Shameless plug for my presentation at SLedCC '08 following ....
This was our team's report on the Tech Savvy Girls project's first year in Teen Second Life. The full paper should be published (eventually) in the conference proceedings. Meanwhile, interested parties can read it here or check out the slide show at Slideshare.
In short, the girls gained IT fluency throughout the year. Most encouraging was the way they learned and appreciated copyright protection on digital media because they, as creators, had to draw boundaries. Critical questions arose over how much material could be taken from others, recombined, and called one's own - which is especially difficult when collaborating with other team members.
The year was not without its challenges, but we made the most of those as learning opportunities. Two of the most successful girls had some of the greatest struggles with the technology itself. But they learned about bandwidth, RAM, FPS, etc. through those challenges and eventually became tech support for families and friends. No matter what they will eventually do in life, they know they can master technology in their lives.
Finally, while it may not be obvious in the paper, I have to point out that the people involved in this project were not physically co-located. The girls and one mentor were together much of the time, but not exclusively, while the other two mentors physically existed in different states. Outside of club meeting times (only two hours per week), all other work time was done virtually, at a distance, in Second Life.
One of the fanastic sessions I was able to attend at SLedCC '08 was done by Dr. Bo Brinkman of Miami University entitled: Using Second Life and Linden Lab as Case Studies to Problemetize the Creation of New Technologies. What follows are my notes from the session. I have not yet found an online copy of the conference proceedings.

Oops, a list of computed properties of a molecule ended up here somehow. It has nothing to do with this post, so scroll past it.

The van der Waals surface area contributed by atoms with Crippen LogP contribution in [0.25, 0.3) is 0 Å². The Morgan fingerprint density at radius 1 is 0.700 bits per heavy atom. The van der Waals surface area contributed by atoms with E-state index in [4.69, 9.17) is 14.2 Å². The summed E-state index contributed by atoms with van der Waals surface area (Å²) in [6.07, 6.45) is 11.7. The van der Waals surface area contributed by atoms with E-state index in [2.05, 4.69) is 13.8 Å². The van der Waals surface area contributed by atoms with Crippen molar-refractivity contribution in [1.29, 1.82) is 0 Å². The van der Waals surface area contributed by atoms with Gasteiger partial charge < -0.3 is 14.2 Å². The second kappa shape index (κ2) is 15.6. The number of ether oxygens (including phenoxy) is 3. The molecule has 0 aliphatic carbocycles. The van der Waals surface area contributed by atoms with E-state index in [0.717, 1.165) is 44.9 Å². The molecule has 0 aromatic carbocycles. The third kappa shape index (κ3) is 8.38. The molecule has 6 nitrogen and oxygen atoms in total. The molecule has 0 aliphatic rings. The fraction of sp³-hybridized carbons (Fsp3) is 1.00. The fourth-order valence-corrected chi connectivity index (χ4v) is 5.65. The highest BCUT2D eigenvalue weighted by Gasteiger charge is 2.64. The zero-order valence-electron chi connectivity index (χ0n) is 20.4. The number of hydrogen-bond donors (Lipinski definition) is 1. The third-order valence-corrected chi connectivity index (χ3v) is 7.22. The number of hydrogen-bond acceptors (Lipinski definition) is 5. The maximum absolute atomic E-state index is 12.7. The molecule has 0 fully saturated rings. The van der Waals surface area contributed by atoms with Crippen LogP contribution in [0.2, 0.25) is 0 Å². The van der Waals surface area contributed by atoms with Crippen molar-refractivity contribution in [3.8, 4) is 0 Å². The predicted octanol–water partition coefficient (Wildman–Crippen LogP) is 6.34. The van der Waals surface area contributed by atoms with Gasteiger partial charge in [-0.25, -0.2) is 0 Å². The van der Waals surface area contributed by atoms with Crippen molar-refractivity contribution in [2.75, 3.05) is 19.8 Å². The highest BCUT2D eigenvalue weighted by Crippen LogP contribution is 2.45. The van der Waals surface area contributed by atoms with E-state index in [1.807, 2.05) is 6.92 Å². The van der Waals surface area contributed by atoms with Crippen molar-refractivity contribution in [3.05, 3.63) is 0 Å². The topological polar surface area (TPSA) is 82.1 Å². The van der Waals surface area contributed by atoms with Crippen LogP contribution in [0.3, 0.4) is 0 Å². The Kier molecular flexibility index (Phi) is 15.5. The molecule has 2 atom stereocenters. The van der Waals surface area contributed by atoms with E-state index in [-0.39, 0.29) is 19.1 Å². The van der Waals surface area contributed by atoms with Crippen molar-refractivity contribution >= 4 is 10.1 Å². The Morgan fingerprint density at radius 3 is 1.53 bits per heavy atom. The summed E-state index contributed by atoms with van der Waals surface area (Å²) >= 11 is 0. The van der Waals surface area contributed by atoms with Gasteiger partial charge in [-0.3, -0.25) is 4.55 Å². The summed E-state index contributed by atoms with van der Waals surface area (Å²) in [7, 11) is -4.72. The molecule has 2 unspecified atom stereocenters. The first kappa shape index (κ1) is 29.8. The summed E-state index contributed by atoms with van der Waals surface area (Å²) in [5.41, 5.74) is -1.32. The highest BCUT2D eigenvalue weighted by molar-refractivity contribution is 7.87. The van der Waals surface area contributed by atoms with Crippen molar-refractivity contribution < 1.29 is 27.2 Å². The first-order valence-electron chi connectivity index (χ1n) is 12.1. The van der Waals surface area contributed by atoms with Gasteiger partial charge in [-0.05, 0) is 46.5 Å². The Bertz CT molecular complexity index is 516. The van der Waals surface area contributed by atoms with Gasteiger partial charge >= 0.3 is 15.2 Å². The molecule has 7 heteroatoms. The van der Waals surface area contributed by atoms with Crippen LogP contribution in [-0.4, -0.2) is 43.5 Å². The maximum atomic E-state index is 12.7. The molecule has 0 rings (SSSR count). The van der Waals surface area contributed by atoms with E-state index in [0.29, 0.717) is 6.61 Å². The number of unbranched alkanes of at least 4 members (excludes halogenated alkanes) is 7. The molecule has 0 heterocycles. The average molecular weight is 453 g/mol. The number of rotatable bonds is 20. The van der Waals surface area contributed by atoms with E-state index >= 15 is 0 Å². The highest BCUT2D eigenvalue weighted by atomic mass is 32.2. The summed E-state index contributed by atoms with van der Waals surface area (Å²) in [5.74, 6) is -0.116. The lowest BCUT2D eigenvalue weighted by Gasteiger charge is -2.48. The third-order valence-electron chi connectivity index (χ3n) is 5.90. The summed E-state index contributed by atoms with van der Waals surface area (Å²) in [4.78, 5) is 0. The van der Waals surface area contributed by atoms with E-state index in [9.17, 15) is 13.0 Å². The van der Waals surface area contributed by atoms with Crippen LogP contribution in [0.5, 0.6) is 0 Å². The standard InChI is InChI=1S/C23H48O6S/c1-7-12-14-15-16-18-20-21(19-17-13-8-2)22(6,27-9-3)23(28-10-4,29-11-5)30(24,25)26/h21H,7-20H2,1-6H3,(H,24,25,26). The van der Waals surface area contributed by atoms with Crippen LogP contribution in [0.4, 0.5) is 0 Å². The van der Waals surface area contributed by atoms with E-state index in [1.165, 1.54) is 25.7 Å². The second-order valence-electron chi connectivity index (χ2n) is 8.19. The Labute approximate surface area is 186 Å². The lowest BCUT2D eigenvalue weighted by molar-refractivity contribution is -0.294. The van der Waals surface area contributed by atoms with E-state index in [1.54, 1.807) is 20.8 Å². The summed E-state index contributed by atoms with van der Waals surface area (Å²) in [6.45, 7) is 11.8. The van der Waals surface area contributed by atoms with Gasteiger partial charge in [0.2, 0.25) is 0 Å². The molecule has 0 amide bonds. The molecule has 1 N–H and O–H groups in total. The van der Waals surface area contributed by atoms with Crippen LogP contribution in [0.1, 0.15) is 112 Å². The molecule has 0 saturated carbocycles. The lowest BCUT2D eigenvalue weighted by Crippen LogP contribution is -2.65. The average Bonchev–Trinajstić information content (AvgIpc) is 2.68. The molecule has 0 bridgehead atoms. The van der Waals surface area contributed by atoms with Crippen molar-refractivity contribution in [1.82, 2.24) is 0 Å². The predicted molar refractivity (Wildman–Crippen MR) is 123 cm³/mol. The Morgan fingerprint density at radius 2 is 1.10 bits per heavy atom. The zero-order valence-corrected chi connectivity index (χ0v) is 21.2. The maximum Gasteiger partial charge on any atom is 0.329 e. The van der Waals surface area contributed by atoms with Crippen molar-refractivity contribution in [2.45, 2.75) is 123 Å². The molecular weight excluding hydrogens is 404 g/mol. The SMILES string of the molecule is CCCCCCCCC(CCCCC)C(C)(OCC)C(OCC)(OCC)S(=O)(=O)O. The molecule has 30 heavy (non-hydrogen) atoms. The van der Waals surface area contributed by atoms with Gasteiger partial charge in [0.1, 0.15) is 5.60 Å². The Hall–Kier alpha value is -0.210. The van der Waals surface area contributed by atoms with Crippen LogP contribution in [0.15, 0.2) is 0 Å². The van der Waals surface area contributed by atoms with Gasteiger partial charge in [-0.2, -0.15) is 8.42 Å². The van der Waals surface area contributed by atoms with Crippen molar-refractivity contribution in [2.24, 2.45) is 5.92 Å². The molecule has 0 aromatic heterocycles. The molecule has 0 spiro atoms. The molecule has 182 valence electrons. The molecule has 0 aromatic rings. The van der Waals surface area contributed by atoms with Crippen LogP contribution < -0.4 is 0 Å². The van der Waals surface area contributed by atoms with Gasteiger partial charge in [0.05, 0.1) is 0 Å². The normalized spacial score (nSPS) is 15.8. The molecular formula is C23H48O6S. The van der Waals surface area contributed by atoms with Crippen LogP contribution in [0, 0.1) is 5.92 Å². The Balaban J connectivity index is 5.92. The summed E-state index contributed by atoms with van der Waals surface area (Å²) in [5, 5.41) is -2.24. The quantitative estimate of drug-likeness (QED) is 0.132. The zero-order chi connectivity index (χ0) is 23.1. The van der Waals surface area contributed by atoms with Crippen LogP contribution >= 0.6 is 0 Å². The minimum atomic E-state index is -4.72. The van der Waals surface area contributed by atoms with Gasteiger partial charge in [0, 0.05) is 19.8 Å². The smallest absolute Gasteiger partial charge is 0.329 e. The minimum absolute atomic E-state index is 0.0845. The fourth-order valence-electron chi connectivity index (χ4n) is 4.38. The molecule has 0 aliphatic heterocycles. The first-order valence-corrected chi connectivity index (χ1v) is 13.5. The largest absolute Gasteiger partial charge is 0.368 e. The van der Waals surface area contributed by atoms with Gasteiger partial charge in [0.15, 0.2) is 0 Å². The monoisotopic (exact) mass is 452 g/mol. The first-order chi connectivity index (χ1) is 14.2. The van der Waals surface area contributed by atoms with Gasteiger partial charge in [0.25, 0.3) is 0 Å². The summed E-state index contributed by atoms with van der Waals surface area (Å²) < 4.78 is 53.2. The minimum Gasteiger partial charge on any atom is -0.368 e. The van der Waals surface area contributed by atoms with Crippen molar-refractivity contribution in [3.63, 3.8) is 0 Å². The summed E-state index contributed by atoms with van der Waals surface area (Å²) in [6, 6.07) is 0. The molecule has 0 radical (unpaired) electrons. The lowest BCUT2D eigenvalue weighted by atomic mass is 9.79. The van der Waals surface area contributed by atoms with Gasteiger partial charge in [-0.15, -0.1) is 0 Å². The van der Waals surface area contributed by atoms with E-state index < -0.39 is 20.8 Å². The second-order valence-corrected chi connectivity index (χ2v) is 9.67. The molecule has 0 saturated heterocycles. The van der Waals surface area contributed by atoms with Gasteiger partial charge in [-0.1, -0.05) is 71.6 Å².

Dr. Brinkman teaches undergraduate Computer Science courses. One course he teaches is about the societal impact of technology in which he challenges computer science and engineering students to think critically about technology solutions. A challenge to reaching this objective is that his students grew up with technology and so have trouble reflecting upon the disruption (positive and negative) caused my introduction of new technology.
To help students take a more critical stance, he uses Second Life as a technological phenomenon that is not fully mature. It is a program or platform that is at the initial development end of the adoption spectrum. As such, it is something that is not proven to be valued and necessary - not a household appliance or entrenched communication medium. And it is causing some disruption at various levels in peoples lives and society.
Second Life, in fact, is creating cognitive dissonance throughout industrialized society. It is challenging ideas of what is property, the contexts in which earning money is legitimate, what is communication, what is real, etc. In Second Life, we have fewer traditional ways of enforcing acceptable behavior - in fact, we often find that "acceptable behavior" is a contested concept.
As such, Second Life was very successful in creating cognitive dissonance with his class (better than with videogames). It helped students challenge folk wisdom (which he calls "myth") and understandings. Since most students don't have emotional ties to it, they can look at it more critically than they would at something they trust such as Facebook. Once they HAVE developed a critical stance, it can be turned also to things that they trust such as Facebook, MySpace, etc.
- post a common myth or misconception or point of controversy and have them discuss
- check to see if it is really true
- critical writing: pick a point of controversy and have them analyse a point of view on it
- take a point discussed regarding SL and extrapolate to similar first life situations
Critical thinking is one of those difficult points that we often desire to instill in students of all ages, but I hear it frequently mentioned at the university level. Think of what reflective, critical learning can be done in the area of business, ethics, epistemology, law, etc. in a world in which the "residents" are from many cultures throughout the world. It is a fertile ground for questioning one's point of view - and that of society.
I'm just back from SLedCC 2008 in Tampa, Florida, and I promise that I will type up my notes from the sessions and post them here. I promise.
The most exciting thing about SLedCC (the Second Life Education Community Conference) was the fact that we made up half of the encompassing SLCC conference this year. Half of the presentations, at least. I'm not sure how many attendees self-identify as educators, but we rather prominently filled the conference with ways in which we are using Second Life as a serious tool. I met quite a few educators and researchers who are doing very exciting things with this virtual environment, and I can't wait to share some of them with you.